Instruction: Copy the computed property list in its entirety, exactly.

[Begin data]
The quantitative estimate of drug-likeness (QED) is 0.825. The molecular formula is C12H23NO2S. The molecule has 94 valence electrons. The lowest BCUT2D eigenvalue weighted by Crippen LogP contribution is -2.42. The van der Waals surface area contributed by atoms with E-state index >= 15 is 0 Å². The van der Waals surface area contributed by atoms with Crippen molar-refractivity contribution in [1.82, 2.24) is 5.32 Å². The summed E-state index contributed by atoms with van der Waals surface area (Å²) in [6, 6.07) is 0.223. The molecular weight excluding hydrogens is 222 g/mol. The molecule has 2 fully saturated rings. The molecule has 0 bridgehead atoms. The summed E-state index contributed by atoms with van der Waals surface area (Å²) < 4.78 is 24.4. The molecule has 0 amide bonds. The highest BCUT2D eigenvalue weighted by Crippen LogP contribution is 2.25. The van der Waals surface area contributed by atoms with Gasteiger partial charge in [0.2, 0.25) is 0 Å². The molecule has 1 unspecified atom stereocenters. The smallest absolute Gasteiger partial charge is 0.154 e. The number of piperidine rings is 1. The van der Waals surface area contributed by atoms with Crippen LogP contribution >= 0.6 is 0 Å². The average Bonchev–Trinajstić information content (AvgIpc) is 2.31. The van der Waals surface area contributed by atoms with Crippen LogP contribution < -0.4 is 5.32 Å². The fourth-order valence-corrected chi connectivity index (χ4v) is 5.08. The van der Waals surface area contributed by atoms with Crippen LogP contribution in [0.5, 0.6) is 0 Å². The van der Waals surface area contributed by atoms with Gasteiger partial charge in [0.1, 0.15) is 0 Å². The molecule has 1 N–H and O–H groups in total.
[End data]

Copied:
The quantitative estimate of drug-likeness (QED) is 0.825. The molecular formula is C12H23NO2S. The molecule has 94 valence electrons. The lowest BCUT2D eigenvalue weighted by Crippen LogP contribution is -2.42. The van der Waals surface area contributed by atoms with E-state index >= 15 is 0 Å². The van der Waals surface area contributed by atoms with Crippen molar-refractivity contribution in [1.82, 2.24) is 5.32 Å². The summed E-state index contributed by atoms with van der Waals surface area (Å²) in [6, 6.07) is 0.223. The molecular weight excluding hydrogens is 222 g/mol. The molecule has 2 fully saturated rings. The molecule has 0 bridgehead atoms. The summed E-state index contributed by atoms with van der Waals surface area (Å²) < 4.78 is 24.4. The molecule has 0 amide bonds. The highest BCUT2D eigenvalue weighted by Crippen LogP contribution is 2.25. The van der Waals surface area contributed by atoms with Gasteiger partial charge in [0.2, 0.25) is 0 Å². The molecule has 1 unspecified atom stereocenters. The smallest absolute Gasteiger partial charge is 0.154 e. The number of piperidine rings is 1. The van der Waals surface area contributed by atoms with Crippen LogP contribution >= 0.6 is 0 Å². The average Bonchev–Trinajstić information content (AvgIpc) is 2.31. The van der Waals surface area contributed by atoms with Crippen LogP contribution < -0.4 is 5.32 Å². The fourth-order valence-corrected chi connectivity index (χ4v) is 5.08. The van der Waals surface area contributed by atoms with Crippen LogP contribution in [0.5, 0.6) is 0 Å². The van der Waals surface area contributed by atoms with Gasteiger partial charge in [0.1, 0.15) is 0 Å². The molecule has 1 N–H and O–H groups in total.